Alternately, sometimes you get music that doesn’t sound complicated, even if it’s extremely difficult to play. I really like Albeniz’s Asturias from his Suite Espanola, especially when it’s played by a guitar. What I love about this one is it doesn’t do really wild and crazy things – it picks a mood, and envelops you in it.
Problem #5: Classical music is too long
With an average sonata clocking in around 20 minutes, and an average symphony much longer than that, classical music can get long.
Solution: Listen to shorter Classical pieces, not entire works
Avoid symphonies, sonatas, concertos and quartets. Those tend to be the big beasts. Instead, look for individual one-off works, or a song in a category like “nocturne” or “prelude”.
A really (REALLY) short, really groovy Prelude is George Gershwin’s first prelude. This is from the early 1900s, and Gershwin does a lot of awesome jazz-classical hybrid music.
The first prelude is from 0:00-1:40
Problem #6: Classical music doesn’t have a consistent melody to grab on to
In pop music, you can hear a melody once or twice, and be able to sing along to it. There has been music like that probably since forever – you’ll find the same thing in traditional folk music. It’s highly singable, and is generally simple with just vocals, or vocals and a secondary background instrument.
Classical music is an entirely different breed. It started in the church and moved into the homes of rich people who had the time and leisure to study music and develop an appreciation for more complexity. It wasn’t music for the everyday person.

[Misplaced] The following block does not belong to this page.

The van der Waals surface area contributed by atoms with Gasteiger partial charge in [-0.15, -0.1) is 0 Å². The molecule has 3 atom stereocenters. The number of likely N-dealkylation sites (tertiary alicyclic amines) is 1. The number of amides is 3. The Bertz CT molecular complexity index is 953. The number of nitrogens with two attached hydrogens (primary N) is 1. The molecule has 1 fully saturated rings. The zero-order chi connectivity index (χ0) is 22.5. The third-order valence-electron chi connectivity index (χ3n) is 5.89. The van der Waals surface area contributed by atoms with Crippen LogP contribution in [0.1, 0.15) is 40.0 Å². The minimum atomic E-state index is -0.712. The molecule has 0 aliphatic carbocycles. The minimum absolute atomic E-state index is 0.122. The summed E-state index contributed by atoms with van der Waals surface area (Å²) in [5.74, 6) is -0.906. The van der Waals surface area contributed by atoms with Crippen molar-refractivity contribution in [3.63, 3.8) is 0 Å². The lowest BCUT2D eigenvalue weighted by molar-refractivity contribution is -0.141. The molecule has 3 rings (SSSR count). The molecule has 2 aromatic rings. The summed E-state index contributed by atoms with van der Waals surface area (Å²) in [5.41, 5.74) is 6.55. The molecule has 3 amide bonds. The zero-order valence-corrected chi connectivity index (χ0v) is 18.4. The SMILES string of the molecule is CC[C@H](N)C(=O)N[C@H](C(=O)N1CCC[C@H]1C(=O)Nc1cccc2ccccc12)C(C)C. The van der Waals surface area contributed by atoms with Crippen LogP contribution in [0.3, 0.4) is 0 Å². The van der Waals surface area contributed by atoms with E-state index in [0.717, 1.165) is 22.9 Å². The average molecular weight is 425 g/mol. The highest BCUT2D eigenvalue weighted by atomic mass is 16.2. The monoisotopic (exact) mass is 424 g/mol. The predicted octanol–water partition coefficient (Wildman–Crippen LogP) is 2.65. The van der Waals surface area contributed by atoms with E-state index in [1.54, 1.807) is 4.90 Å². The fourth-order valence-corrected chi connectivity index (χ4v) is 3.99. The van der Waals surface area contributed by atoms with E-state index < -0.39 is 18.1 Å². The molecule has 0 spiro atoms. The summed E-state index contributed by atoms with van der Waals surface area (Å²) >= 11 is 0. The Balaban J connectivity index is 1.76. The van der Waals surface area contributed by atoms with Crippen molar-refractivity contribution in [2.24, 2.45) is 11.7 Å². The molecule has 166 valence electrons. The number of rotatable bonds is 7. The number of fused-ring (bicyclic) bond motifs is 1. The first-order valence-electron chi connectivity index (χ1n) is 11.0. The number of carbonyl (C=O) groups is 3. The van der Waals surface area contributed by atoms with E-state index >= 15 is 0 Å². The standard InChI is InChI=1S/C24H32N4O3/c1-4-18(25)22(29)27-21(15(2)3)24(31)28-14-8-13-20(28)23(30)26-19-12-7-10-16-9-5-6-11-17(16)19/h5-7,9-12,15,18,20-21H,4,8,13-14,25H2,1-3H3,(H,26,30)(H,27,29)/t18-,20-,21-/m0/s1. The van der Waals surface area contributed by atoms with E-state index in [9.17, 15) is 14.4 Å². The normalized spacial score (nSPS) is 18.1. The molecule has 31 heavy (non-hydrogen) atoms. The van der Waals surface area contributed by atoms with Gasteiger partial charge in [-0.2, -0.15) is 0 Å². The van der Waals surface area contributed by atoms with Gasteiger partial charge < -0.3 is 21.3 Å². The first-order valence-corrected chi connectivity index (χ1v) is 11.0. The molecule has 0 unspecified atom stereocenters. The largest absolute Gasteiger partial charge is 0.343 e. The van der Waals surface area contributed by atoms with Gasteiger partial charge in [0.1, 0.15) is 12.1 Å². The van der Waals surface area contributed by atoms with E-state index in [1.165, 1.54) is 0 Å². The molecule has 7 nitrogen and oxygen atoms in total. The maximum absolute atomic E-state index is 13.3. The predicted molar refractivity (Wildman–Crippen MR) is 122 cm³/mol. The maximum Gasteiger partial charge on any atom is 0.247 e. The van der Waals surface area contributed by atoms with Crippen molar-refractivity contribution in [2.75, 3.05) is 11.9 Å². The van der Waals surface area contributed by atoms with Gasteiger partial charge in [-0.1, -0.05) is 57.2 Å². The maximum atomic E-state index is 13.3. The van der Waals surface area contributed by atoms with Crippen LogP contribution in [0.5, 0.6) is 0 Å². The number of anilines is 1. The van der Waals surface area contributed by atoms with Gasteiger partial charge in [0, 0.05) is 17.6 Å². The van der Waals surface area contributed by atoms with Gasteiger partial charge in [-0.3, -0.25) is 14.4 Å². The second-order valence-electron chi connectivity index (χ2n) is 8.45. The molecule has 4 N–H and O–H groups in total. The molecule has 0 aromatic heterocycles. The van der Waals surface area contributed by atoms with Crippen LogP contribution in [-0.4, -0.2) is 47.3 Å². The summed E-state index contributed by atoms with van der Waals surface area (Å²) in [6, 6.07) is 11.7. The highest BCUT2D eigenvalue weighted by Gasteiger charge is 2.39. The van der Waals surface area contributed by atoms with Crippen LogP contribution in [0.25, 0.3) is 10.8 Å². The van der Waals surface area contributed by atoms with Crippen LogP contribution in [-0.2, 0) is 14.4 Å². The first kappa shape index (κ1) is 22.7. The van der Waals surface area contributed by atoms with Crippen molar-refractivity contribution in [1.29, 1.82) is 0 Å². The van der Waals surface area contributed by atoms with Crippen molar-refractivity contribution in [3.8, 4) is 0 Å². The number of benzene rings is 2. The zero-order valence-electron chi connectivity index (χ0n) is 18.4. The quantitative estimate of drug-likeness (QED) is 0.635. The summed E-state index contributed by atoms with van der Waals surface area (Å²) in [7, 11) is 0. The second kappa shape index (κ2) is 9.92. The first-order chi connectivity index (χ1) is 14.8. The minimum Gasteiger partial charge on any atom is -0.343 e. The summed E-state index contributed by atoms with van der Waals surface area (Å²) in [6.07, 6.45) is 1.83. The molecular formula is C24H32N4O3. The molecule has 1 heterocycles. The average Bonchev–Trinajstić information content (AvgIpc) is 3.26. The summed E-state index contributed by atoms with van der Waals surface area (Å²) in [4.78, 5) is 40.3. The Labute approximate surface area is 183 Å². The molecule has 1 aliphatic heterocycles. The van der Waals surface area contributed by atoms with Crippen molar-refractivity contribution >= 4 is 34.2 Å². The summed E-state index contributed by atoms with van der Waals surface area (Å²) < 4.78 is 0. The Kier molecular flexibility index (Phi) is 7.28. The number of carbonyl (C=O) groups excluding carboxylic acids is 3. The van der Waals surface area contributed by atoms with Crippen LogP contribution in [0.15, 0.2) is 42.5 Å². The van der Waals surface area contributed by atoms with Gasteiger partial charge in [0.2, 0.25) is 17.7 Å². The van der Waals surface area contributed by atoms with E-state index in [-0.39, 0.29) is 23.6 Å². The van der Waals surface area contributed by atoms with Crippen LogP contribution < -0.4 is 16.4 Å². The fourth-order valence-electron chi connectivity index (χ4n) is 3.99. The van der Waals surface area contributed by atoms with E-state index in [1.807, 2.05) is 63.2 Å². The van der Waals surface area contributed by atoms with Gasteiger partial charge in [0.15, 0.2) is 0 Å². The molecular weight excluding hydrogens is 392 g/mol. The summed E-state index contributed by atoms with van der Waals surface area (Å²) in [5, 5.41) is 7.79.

Not to mention that a lot of classical music is instrumental, whereas folk music (or pop nowadays) is largely vocal. Instrumental music doesn’t always have a catchy tune, because it’s not written for people to sing along to.
Solution: Try listening to classical duos
Look for some duos. Think piano + violin, or piano + cello. It’s more approachable than, say, opera, but you’ll get a similar effect – a background part (the piano) and the lead melody.
As an idea for solo instrument with a strong melody, I’ve got tons of suggestions – guys like Grieg, Chopin and Liszt will all be on the playlist. But I want to show you a very melodic piece by Faure.
It’s called Apres un reve, op. 7 no. 1. It is scored for piano and a string instrument, is extremely melodic, simple and profound.
Classical Music Playlist
For this video, I’ve put together a short-ish playlist on Spotify. You’ll find the tunes we talked about on the playlist, as well as some others that I thought you might like. There’s a pretty diverse range of genres, so I’m hoping you’ll find something that piques your interest!
Thanks for checking out today’s video/blog post. My main goal today was to show you that not all Classical music sounds like Mozart, and there are all kinds of sizes and styles out there. There’s something for everyone!